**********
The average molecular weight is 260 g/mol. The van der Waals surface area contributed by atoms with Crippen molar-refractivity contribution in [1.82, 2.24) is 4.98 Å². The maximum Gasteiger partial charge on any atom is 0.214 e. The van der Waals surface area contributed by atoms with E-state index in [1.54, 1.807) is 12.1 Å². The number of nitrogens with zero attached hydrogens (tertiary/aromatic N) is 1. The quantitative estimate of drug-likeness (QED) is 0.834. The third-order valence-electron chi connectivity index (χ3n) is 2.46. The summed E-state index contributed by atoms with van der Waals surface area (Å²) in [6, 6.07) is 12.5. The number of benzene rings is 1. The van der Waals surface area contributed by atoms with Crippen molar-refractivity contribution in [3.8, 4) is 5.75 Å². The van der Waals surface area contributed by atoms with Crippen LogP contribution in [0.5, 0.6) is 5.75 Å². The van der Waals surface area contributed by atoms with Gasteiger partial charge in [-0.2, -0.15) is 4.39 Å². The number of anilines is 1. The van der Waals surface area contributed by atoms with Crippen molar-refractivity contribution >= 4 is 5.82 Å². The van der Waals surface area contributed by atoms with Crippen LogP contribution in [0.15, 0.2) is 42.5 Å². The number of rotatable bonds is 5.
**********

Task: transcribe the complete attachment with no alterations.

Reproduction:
The average molecular weight is 260 g/mol. The van der Waals surface area contributed by atoms with Crippen molar-refractivity contribution in [1.82, 2.24) is 4.98 Å². The maximum Gasteiger partial charge on any atom is 0.214 e. The van der Waals surface area contributed by atoms with E-state index in [1.54, 1.807) is 12.1 Å². The number of nitrogens with zero attached hydrogens (tertiary/aromatic N) is 1. The quantitative estimate of drug-likeness (QED) is 0.834. The third-order valence-electron chi connectivity index (χ3n) is 2.46. The summed E-state index contributed by atoms with van der Waals surface area (Å²) in [6, 6.07) is 12.5. The number of benzene rings is 1. The van der Waals surface area contributed by atoms with Crippen molar-refractivity contribution in [3.8, 4) is 5.75 Å². The van der Waals surface area contributed by atoms with Crippen LogP contribution in [0.5, 0.6) is 5.75 Å². The van der Waals surface area contributed by atoms with Gasteiger partial charge in [-0.2, -0.15) is 4.39 Å². The number of anilines is 1. The van der Waals surface area contributed by atoms with Crippen molar-refractivity contribution >= 4 is 5.82 Å². The van der Waals surface area contributed by atoms with Crippen LogP contribution in [0.15, 0.2) is 42.5 Å². The number of rotatable bonds is 5.